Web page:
Jupiter Ascending Plot:
Down-on-her-luck housekeeper Jupiter Jones (Mila Kunis) is tracked down by genetically engineered hunter, Caine (Channing Tatum) so she can fulfill her destiny save the universe — and prevent it from falling it into the clutches of a mad alien despot (Eddie Redmayne). Have you ever watched a film and found yourself questioning, “Wait, what is this movie about again?”
That is exactly the situation I found myself in as I watched Jupiter Ascending. With its impressive graphics and star-studded cast, for a brief moment in time as I was viewing the trailer, I was hopeful. Hopeful, that the Wachowski siblings’ latest film would actually be memorable. I was sadly disappointed. While I have certainly seen worse, Jupiter Ascending is a campy space film that takes itself far too seriously. The film attempts to be a moving sci-fi piece but, instead falls short and actually makes Spaceballs seem like a cinematic masterpiece. The dialogue seems forced and mirrored that of the Star Wars prequels, and the plot, well, let’s just say that even an hour into the film I still couldn’t quite tell you what was going on.
The film loosely tells the story of a young woman named Jupiter, a housemaid living in Chicago, and how she learns that she is actually a queen on another planet. Of course, things are not as simple as they appear. Instead of being taken from Earth, by the werewolf alien, Cain (Tatum) and successfully being brought to her new home — Jupiter finds herself in a dangerous battle with Lord Balem (Redmayne). Balem is attempting to harvest human life on Earth in order to gain the necessary ingredients for a potion that will provide he and his subjects with eternal youth and beauty. Mila Kunis portrays the film’s heroine, Jupiter.
There isn’t much else to report regarding Kunis’ performance other than the actress seems aware of just how ridiculous this script is. Her character reminds me of Natalie Portman’s in Star Wars and is a prime example of a strong actress giving a poor performance due to the lack of a promising story. Channing Tatum (Magic Mike) dons guy liner, pointy prosthetic ears and a terrible scruffy beard and portrays Cain, the wolf-human hybrid who repeatedly rescues the film’s leading lady. As with most of Mr. Tatum’s performances, there isn’t anything particularly wrong with his portrayal, but there isn’t anything captivating either.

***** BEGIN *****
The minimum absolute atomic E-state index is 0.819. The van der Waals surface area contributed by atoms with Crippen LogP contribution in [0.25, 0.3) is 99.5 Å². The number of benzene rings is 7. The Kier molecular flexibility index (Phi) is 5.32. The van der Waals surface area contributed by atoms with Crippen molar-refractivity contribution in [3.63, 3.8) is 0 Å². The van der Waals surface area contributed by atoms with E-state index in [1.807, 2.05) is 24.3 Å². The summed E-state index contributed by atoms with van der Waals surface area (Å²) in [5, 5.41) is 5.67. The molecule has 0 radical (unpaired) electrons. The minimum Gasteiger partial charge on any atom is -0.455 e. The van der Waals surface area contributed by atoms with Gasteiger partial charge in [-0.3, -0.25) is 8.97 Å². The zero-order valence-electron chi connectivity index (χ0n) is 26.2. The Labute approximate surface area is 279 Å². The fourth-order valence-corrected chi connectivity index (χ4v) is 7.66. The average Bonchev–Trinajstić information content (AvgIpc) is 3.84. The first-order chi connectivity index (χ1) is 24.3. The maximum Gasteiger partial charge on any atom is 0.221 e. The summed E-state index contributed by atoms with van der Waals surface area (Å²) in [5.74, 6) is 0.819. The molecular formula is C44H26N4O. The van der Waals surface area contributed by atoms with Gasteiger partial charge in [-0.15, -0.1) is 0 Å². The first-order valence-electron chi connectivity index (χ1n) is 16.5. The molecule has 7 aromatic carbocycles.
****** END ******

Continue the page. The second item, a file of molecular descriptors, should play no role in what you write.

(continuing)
Oscar Nominee, Eddie Redmayne, stars as the film’s villainous Lord Balem. With Prince-inspired costumes and quaffed hair, Redmayne is practically unrecognizable. The Oscar contender makes for a great villain but his overly dramatic performance is laughable at certain moments. Douglas Booth (Romeo and Juliet) excels at portraying Eddie Redmayne’s brother, Titus, but then again there isn’t too much substance to his character and he more so functions as eye candy for female viewers.
Regardless of the outlandish script and lack of character development, Jupiter Ascending is visually stunning. Kym Barrett’s costumes are absolutely breathtaking and the green screen generated planets and backdrops are beautiful. The visual aesthetics function as a distraction to the film’s subpar narrative.
Bottom Line: Jupiter Ascending is fun. Fun if you don’t mind a two-hour long film with very little story line and poor performances. As a viewer it is best to avoid this film all together or to enter the theatre with very low expectations. If you are searching for an intelligent film…well this is not the film you are looking for. Move along.
Rating: 4 out of 10
Mallory Delchamp is a writer, model, and performer living in Manhattan. You can routinely read her film and music reviews here on Pop-Break and you can also check out her work on zumic.comand nytheatreguide.com. A social media and pop culture enthusiast, Mallory also enjoys musical theatre, superhero films, and drinking coffee. You can visit Mallory at her website, www.mallorydelchamp.com